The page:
44. ClayS says:

    @penarestel:
    They are fighting Al Qaeada in Iraq. Al Qaeada damaged Verizon property at 140 West St. on 9-11-01.

  45. AceKicker says:

    I always knew the Verizon guy looked like a terrorist!

  46. tmed says:

    Verizon is a big company and it has managed to employ some idiots.

    Make the next call. Be civil, explain calmly, and mention the law without mentioning lawyers.

    Verizon is big enough that they also employ someone intelligent enough to fix this.

    If that doesn’t work, get a lawyer.

    Those numbers will be hard to get back, unfortunately. If they were vital, you may need a lawyer earlier.

  47. scoobydoo says:

    This just makes me want to punch the “can you hear me now” dude in the face even more.

  48. tmed says:

    @ClayS:

    Al Quaeda went to Iraq after us. Saddam and Al Qaeada didn’t agree on how to run a country.

  49. mammalpants says:

    remember what the president just said…

    “We should THANK the telecom companies!”

    Thank you, Verizon!

  50. kc2idf says:

    @Pylon83:

    t sounds like they may not have sent a copy of their deployment orders, as required by the act.

    I’m not sure I agree with you. From the article:

    What is truly amazing is that the company took the letters our commanding officers signed regarding our deployment dates, and deemed the letters not worthy of suspending our contracts.

    In order for this statement to be valid, the letters would have to have been presented, don’t you think? I could be wrong, of course.

  51. Canoehead says:

    If the letters from their COs were insufficient, then Verizon should have notified them of this so they could have provided a copy of their orders. Verizon knew why the bills were not being paid – it wasn’t jsut delinquency. I can understand if Verizon’s rules (or the SCRA) requires additional documentation, but shouldn’t they have at least made a minimal effort to obtain it?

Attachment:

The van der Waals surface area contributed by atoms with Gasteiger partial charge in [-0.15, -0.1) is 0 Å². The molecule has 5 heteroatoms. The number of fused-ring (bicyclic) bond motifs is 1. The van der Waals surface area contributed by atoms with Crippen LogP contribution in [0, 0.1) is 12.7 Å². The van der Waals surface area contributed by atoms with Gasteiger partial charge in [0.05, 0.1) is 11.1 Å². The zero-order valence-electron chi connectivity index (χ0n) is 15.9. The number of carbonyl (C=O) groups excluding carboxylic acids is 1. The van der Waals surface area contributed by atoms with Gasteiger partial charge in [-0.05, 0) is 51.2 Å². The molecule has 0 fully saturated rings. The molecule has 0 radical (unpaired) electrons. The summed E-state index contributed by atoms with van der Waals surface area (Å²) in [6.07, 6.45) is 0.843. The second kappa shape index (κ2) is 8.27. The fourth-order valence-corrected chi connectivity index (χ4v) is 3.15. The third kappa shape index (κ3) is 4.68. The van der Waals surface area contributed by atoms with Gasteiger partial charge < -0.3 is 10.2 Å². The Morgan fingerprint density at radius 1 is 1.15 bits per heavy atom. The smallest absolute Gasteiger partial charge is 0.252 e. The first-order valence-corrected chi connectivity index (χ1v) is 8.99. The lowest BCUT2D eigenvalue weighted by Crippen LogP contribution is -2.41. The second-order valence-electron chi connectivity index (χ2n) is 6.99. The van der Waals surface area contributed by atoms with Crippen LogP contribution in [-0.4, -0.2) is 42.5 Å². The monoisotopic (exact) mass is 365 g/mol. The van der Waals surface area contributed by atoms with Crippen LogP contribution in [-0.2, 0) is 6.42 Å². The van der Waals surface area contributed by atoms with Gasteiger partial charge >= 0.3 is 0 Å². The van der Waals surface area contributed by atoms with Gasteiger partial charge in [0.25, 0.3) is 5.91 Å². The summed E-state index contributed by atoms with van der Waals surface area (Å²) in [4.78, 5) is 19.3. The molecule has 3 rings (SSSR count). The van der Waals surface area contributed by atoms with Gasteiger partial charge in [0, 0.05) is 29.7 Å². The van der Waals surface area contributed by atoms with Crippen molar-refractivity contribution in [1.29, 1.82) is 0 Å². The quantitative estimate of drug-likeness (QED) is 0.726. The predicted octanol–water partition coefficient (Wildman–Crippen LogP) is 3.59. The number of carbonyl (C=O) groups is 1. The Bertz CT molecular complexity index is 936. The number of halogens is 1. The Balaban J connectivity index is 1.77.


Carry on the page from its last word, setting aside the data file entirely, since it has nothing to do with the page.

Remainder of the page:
52. marsneedsrabbits says:

    It sounds like one very bad customer service manager at Verizon, not the entire company.

    Their second call got them a courteous response and a credit.

    The first guy should be made an ex-Verizon customer service manager.

  53. Pylon83 says:

    @kc2idf:
    It says “letters” not “orders.” I read that as “we had our commander write us a letter saying we were deployed”, not the official deployment papers from the Military. I’m not doubting that they sent something, I’m doubting whether it was “official” enough. I perceive a vast difference between official orders and a letter from your commander. Like the difference between a note from the doctor saying you’re sick and a note from mom saying that the doctor said you’re sick. Since Verizon is not obligated under the law to suspend, they are free to require whatever doc’s they want. If they didn’t get what they require, I can see why they reacted in the manner they did.

  54. trujunglist says:

    I don’t really see anywhere that Verizon acknowledged the fact that they received letters. To me, that is somewhat glossed over, which means that they probably didn’t get the letters. If they said yeah, we received your letters, and here’s a big f-u to both of you, then it’s definitely a problem. If they never got the letter, which is impossible to decide based on the irate (justified) explanation posted above, then at least Verizon owned up and refunded the money. Not much they can do about the phone numbers.

  55. CumaeanSibyl says:

    @Pylon83: You know, I think you’re probably on the same internets as we are. These are things you could find out for yourself, instead of demanding that others prove your baseless assertions wrong.

    Now, using the magical power of Google, I’ve found the text of the act. Why don’t you put a little work into your arguments instead of automatically gainsaying everyone else’s? Heck, you might even be able to prove yourself right.

  56. ? graffiksguru says:

    I’m pretty sure there is a difference between a letter from their CO and official deployment orders. I bet if they were to furnish those, everything will be peachy, except for the fact their numbers are gone (don’t see how they are going to get those back).

  57. Japheaux says:

    Call Ermey…..he’s probably gonna rip their heads off and crap down their fiber optics.

  58. mac-phisto says:

    @CumaeanSibyl: go, go google power!

  59. jtheletter says:

    @Pylon83: Can you cite the specific provision of the law that says they must excuse service contracts?

    How about Verizon’s OWN POLICY? I searched for ‘military deployment’ on verizonwireless.com, was it really that hard?
    [news.vzw.com]
    Also you keep arguing about how maybe they didn’t send in the right paperwork, etc. Go look it up instead of posting 10 times about maybe this and maybe that. From that same link: “Be prepared to provide military base and commanding officer information.” To me that says an official letter from the CO is sufficient. And yes, I noticed that the link above is a 2007 news announcement about changes to the policy, but the policy for suspending service for military members was already in place before that date.